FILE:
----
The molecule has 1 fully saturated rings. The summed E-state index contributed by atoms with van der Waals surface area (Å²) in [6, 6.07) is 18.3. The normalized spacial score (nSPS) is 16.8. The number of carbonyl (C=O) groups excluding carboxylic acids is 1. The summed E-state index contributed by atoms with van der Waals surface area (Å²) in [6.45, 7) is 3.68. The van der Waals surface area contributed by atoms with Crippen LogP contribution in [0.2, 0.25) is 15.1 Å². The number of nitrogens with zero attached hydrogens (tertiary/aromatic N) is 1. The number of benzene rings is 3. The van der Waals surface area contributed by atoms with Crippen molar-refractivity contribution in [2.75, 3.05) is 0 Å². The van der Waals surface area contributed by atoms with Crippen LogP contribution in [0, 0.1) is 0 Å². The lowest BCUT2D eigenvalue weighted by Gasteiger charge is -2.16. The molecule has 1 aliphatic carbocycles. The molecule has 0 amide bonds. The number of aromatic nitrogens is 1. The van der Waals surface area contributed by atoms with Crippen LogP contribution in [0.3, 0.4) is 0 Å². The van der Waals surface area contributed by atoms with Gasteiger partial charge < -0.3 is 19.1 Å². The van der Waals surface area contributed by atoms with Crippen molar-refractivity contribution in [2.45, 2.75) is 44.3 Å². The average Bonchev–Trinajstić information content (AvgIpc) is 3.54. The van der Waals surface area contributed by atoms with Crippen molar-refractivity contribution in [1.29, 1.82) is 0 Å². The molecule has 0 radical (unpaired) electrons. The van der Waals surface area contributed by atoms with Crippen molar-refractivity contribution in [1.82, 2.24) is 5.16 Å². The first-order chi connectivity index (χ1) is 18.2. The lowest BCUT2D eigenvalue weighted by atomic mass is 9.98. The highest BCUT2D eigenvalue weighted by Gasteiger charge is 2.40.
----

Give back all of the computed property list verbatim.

The molecule has 1 fully saturated rings. The summed E-state index contributed by atoms with van der Waals surface area (Å²) in [6, 6.07) is 18.3. The normalized spacial score (nSPS) is 16.8. The number of carbonyl (C=O) groups excluding carboxylic acids is 1. The summed E-state index contributed by atoms with van der Waals surface area (Å²) in [6.45, 7) is 3.68. The van der Waals surface area contributed by atoms with Crippen LogP contribution in [0.2, 0.25) is 15.1 Å². The number of nitrogens with zero attached hydrogens (tertiary/aromatic N) is 1. The number of benzene rings is 3. The van der Waals surface area contributed by atoms with Crippen molar-refractivity contribution in [2.75, 3.05) is 0 Å². The van der Waals surface area contributed by atoms with Crippen LogP contribution in [0, 0.1) is 0 Å². The lowest BCUT2D eigenvalue weighted by Gasteiger charge is -2.16. The molecule has 1 aliphatic carbocycles. The molecule has 0 amide bonds. The number of aromatic nitrogens is 1. The van der Waals surface area contributed by atoms with Crippen LogP contribution in [0.3, 0.4) is 0 Å². The van der Waals surface area contributed by atoms with Gasteiger partial charge < -0.3 is 19.1 Å². The van der Waals surface area contributed by atoms with Crippen molar-refractivity contribution in [2.45, 2.75) is 44.3 Å². The average Bonchev–Trinajstić information content (AvgIpc) is 3.54. The van der Waals surface area contributed by atoms with Crippen molar-refractivity contribution in [1.29, 1.82) is 0 Å². The molecule has 0 radical (unpaired) electrons. The van der Waals surface area contributed by atoms with Crippen molar-refractivity contribution in [1.82, 2.24) is 5.16 Å². The first-order chi connectivity index (χ1) is 18.2. The lowest BCUT2D eigenvalue weighted by atomic mass is 9.98. The highest BCUT2D eigenvalue weighted by Gasteiger charge is 2.40.